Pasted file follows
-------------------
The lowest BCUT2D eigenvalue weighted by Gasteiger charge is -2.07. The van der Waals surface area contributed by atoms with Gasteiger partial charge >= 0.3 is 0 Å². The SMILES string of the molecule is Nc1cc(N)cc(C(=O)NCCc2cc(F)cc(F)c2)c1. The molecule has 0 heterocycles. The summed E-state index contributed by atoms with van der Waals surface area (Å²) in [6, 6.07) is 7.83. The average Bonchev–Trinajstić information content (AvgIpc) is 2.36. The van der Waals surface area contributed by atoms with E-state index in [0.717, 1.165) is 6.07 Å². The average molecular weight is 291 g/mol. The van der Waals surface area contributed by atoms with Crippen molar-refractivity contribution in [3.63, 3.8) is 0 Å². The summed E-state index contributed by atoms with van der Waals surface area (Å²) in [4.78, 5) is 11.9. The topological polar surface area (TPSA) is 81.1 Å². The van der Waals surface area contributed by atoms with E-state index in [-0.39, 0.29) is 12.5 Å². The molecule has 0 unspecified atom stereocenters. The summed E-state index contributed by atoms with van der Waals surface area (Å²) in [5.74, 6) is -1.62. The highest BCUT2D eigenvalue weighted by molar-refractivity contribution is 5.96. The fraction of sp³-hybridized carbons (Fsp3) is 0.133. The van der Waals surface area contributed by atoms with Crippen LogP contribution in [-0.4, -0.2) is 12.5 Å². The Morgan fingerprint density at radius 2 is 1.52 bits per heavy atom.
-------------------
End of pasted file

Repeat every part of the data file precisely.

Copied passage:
The lowest BCUT2D eigenvalue weighted by Gasteiger charge is -2.07. The van der Waals surface area contributed by atoms with Gasteiger partial charge >= 0.3 is 0 Å². The SMILES string of the molecule is Nc1cc(N)cc(C(=O)NCCc2cc(F)cc(F)c2)c1. The molecule has 0 heterocycles. The summed E-state index contributed by atoms with van der Waals surface area (Å²) in [6, 6.07) is 7.83. The average Bonchev–Trinajstić information content (AvgIpc) is 2.36. The van der Waals surface area contributed by atoms with E-state index in [0.717, 1.165) is 6.07 Å². The average molecular weight is 291 g/mol. The van der Waals surface area contributed by atoms with Crippen molar-refractivity contribution in [3.63, 3.8) is 0 Å². The summed E-state index contributed by atoms with van der Waals surface area (Å²) in [4.78, 5) is 11.9. The topological polar surface area (TPSA) is 81.1 Å². The van der Waals surface area contributed by atoms with E-state index in [-0.39, 0.29) is 12.5 Å². The molecule has 0 unspecified atom stereocenters. The summed E-state index contributed by atoms with van der Waals surface area (Å²) in [5.74, 6) is -1.62. The highest BCUT2D eigenvalue weighted by molar-refractivity contribution is 5.96. The fraction of sp³-hybridized carbons (Fsp3) is 0.133. The van der Waals surface area contributed by atoms with Crippen LogP contribution in [-0.4, -0.2) is 12.5 Å². The Morgan fingerprint density at radius 2 is 1.52 bits per heavy atom.